Despite the film’s brilliant cinematography, the scene where Jack dies is problematic. Though viewers don’t see Jack die, the film provides details in previous and subsequent scenes that makes it easy for moviegoers to determine the method he uses. 

Showing suicide methods or giving graphic details can be dangerous for vulnerable viewers like those who live with suicidal ideation. It is common for those contemplating suicide to envision a plan or what the scene will look like for the person who finds his or her body. This is called a suicide flash-forward and can be a particularly dangerous form of suicidal ideation. Even a seemingly tiny detail like the one in “A Star Is Born” could bolster someone’s suicidal ideation.

The current film could have diverted from its previous versions to instill hope. Suicide risk drastically reduces when people feel hopeful. If Jack was given more professional mental health support, he may have gotten to a place that felt hopeful. More supports would have allowed for an honest conversation about his feelings of worthlessness.

While subtle suicide warning signs — Jack giving up his vinyls, telling Ally he wants to get a “good look” at her on the day of his suicide — are sprinkled throughout the movie, the seriousness of his struggles never seem to be fully recognized by those he reaches out to.

When Jack tells his counselor about a previous suicide attempt when he was 12, the two laugh about it like he’s recounting a silly thing he did as a kid. Jack also notes his father, who also had a drinking problem, didn’t even notice. This dialogue was with a mental health professional, who should have paid more attention to the meaning behind this conversation. He may not have been able to prevent Jack’s suicide, but it was a perfect time to talk about where Jack’s mind was.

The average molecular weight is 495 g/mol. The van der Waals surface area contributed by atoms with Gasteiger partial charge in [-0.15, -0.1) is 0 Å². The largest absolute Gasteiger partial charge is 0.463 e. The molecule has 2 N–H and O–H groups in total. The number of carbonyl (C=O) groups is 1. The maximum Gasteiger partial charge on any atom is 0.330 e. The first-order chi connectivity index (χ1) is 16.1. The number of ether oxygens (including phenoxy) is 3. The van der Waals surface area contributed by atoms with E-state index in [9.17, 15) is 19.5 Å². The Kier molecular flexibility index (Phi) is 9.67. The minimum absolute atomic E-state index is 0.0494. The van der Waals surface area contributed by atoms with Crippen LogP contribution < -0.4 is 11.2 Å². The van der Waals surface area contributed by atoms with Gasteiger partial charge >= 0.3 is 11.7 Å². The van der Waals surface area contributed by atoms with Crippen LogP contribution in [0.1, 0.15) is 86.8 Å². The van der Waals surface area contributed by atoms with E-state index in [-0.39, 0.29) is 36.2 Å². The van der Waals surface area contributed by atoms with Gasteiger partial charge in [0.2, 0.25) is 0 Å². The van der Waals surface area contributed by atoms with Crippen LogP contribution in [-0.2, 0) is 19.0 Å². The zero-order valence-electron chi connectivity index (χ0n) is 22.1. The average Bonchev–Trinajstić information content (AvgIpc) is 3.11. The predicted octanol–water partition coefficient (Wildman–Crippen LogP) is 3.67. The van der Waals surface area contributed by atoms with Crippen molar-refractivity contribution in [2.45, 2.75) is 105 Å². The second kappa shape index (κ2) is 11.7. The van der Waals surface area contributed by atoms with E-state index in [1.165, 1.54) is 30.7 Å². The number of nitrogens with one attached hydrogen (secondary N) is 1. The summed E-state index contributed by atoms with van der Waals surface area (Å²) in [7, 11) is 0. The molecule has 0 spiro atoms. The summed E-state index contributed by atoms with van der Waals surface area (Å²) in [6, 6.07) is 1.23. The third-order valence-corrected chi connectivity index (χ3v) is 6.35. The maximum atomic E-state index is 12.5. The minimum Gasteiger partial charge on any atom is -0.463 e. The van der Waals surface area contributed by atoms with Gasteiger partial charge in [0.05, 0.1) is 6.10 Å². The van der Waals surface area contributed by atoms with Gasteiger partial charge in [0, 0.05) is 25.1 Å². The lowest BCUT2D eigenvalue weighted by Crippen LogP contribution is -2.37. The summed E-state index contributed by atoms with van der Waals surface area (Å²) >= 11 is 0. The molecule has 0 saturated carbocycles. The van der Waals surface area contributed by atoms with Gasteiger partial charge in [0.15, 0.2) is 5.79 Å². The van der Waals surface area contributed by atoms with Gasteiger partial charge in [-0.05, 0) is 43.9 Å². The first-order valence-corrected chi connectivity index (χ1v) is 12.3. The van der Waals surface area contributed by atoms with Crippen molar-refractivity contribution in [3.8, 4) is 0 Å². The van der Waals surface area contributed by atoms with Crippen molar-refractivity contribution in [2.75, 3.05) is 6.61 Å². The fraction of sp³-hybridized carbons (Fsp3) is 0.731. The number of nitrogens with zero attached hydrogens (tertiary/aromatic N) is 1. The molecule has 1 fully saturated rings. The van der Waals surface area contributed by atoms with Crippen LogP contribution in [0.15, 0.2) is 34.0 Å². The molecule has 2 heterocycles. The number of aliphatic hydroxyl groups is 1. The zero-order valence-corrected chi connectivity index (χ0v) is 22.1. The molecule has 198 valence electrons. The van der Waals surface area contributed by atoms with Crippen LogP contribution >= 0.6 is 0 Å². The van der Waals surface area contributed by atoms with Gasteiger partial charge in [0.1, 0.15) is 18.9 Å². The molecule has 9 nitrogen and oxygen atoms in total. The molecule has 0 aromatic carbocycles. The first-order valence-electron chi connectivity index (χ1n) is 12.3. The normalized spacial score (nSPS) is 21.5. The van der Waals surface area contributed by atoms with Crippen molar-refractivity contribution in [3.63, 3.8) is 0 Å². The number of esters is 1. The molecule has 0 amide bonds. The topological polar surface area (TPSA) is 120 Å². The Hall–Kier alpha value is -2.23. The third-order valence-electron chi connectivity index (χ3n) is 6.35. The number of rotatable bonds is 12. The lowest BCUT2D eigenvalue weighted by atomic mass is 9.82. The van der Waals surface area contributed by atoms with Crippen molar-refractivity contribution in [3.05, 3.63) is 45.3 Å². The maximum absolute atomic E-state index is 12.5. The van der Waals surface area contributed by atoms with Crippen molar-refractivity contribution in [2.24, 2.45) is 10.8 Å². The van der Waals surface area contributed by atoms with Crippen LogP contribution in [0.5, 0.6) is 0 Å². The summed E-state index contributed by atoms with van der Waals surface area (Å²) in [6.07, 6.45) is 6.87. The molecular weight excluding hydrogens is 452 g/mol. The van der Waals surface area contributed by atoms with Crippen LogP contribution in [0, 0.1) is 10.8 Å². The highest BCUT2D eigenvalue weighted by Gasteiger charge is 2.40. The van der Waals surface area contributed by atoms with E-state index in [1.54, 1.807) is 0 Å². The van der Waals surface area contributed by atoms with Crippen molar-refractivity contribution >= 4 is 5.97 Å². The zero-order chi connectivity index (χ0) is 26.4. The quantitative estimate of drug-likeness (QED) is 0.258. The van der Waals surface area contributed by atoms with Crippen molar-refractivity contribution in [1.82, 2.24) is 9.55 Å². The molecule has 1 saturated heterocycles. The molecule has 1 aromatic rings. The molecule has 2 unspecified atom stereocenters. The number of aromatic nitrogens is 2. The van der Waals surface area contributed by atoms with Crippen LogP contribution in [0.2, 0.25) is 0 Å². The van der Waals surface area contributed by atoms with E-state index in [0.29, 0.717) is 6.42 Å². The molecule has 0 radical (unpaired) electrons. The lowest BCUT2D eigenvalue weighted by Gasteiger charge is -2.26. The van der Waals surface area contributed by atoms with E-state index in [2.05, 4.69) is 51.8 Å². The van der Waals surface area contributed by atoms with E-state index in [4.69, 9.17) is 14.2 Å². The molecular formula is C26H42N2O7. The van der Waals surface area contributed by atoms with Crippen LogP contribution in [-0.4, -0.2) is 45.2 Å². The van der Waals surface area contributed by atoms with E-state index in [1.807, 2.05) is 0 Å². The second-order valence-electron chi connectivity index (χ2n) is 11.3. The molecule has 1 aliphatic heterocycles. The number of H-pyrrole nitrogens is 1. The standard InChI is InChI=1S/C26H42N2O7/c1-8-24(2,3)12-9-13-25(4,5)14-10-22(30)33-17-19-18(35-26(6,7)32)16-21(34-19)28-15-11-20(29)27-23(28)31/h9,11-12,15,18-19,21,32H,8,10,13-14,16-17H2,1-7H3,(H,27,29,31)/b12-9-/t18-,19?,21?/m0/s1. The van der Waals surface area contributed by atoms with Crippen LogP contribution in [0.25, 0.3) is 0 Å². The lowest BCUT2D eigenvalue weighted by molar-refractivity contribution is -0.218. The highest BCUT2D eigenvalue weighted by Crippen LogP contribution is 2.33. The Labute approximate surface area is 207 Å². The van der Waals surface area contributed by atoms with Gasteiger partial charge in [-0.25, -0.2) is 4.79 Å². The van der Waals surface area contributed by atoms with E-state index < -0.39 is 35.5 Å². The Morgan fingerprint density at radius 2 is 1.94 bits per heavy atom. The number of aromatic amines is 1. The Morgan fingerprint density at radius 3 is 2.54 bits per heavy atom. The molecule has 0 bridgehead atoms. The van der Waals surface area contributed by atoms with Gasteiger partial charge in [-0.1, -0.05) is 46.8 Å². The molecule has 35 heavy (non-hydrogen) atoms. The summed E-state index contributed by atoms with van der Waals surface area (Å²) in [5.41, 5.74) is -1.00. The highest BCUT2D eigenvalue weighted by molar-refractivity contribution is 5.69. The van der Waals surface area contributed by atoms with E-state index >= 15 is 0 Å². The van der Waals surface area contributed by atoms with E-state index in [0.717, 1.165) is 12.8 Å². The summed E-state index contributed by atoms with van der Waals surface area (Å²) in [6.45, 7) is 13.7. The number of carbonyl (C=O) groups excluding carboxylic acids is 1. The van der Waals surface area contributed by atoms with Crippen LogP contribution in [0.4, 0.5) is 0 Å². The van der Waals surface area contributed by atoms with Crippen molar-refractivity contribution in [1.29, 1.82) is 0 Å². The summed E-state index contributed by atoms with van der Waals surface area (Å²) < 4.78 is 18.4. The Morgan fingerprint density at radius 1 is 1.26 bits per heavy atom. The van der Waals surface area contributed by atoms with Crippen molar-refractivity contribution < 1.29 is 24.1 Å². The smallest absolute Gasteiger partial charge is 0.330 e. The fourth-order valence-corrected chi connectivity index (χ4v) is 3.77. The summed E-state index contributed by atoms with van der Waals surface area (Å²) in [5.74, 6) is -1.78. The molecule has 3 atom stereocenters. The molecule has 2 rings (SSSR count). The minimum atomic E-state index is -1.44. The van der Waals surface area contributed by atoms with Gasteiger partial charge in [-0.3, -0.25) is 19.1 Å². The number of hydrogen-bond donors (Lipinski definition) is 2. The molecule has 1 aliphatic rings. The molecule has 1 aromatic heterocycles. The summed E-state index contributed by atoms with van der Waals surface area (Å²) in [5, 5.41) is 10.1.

Every mental health professional is different, but no (good) counselor would laugh about a previous attempt and ignore it as something that doesn’t need more attention. Knowing from personal experience, it is incredibly hard to open up about suicidal thoughts. Watching a mental health professional laugh about a suicide attempt is not reassuring. If a mental health professional isn’t going to take it seriously, who will?

While a tragic story about love and personal demons, the film didn’t have to end tragically. Suicide could have stayed a part of the story. The movie could have made Jack a suicide attempt survivor instead. Many suicide attempt survivors say they felt regret after their attempt, and they realize how suicide was the wrong choice.

If Jack had attempted, the movie could have addressed the aftermath of an attempt, which could include dialogue about worthlessness and hopelessness. We could have seen Jack finally getting better and the duo singing together just like their story began. I don’t believe Jack’s death is paramount to the story, but I believe a lesson about suicide and mental health could have been.

If, for some reason, Jack had to die by suicide, there are ways the film could have addressed hopelessness and feeling like a burden. This could have been done while Jack was in rehab or in conversations with Ally or his brother. Even with these conversations, Jack may still have died. The difference is, he would have had a chance.

Many people who see this movie will relate to Jack. They’ll see their struggles in his and may even ache for a release like Jack did. There are so many tragic stories about people dying by suicide, in real life and on the big screen, it’s time we make way for something more productive and show people that recovery is possible.